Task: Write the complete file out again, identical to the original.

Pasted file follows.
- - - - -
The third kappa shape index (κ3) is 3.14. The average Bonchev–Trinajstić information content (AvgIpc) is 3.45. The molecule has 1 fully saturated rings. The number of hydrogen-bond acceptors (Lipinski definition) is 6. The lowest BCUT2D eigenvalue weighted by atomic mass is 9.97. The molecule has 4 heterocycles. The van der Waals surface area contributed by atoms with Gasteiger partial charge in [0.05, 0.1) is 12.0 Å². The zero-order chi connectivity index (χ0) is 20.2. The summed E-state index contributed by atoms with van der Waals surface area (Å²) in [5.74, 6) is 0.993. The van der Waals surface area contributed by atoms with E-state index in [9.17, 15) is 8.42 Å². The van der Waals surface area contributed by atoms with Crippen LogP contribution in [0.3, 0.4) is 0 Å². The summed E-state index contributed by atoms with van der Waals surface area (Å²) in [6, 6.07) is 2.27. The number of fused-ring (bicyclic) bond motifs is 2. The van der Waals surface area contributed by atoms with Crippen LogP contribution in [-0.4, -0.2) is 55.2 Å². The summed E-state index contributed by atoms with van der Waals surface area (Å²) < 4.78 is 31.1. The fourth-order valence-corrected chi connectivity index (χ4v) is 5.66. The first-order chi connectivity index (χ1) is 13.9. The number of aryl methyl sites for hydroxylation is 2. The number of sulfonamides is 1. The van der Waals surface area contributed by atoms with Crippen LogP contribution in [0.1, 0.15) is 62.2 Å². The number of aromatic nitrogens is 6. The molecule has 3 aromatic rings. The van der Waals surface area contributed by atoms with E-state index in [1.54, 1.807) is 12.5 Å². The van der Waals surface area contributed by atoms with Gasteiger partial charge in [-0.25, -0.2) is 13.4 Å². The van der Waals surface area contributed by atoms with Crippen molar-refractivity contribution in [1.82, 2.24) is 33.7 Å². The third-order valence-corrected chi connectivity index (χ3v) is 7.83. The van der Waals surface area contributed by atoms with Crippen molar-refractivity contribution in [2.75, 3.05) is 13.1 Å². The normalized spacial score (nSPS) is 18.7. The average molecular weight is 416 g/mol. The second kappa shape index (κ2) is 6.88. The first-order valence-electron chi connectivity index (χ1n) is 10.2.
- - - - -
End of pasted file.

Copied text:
The third kappa shape index (κ3) is 3.14. The average Bonchev–Trinajstić information content (AvgIpc) is 3.45. The molecule has 1 fully saturated rings. The number of hydrogen-bond acceptors (Lipinski definition) is 6. The lowest BCUT2D eigenvalue weighted by atomic mass is 9.97. The molecule has 4 heterocycles. The van der Waals surface area contributed by atoms with Gasteiger partial charge in [0.05, 0.1) is 12.0 Å². The zero-order chi connectivity index (χ0) is 20.2. The summed E-state index contributed by atoms with van der Waals surface area (Å²) in [5.74, 6) is 0.993. The van der Waals surface area contributed by atoms with E-state index in [9.17, 15) is 8.42 Å². The van der Waals surface area contributed by atoms with Crippen LogP contribution in [0.3, 0.4) is 0 Å². The summed E-state index contributed by atoms with van der Waals surface area (Å²) in [6, 6.07) is 2.27. The number of fused-ring (bicyclic) bond motifs is 2. The van der Waals surface area contributed by atoms with Crippen LogP contribution in [-0.4, -0.2) is 55.2 Å². The summed E-state index contributed by atoms with van der Waals surface area (Å²) < 4.78 is 31.1. The fourth-order valence-corrected chi connectivity index (χ4v) is 5.66. The first-order chi connectivity index (χ1) is 13.9. The number of aryl methyl sites for hydroxylation is 2. The number of sulfonamides is 1. The van der Waals surface area contributed by atoms with Crippen LogP contribution in [0.1, 0.15) is 62.2 Å². The number of aromatic nitrogens is 6. The molecule has 3 aromatic rings. The van der Waals surface area contributed by atoms with E-state index in [1.54, 1.807) is 12.5 Å². The van der Waals surface area contributed by atoms with Gasteiger partial charge in [-0.25, -0.2) is 13.4 Å². The van der Waals surface area contributed by atoms with Crippen molar-refractivity contribution in [1.82, 2.24) is 33.7 Å². The third-order valence-corrected chi connectivity index (χ3v) is 7.83. The van der Waals surface area contributed by atoms with Crippen molar-refractivity contribution in [2.75, 3.05) is 13.1 Å². The normalized spacial score (nSPS) is 18.7. The average molecular weight is 416 g/mol. The second kappa shape index (κ2) is 6.88. The first-order valence-electron chi connectivity index (χ1n) is 10.2.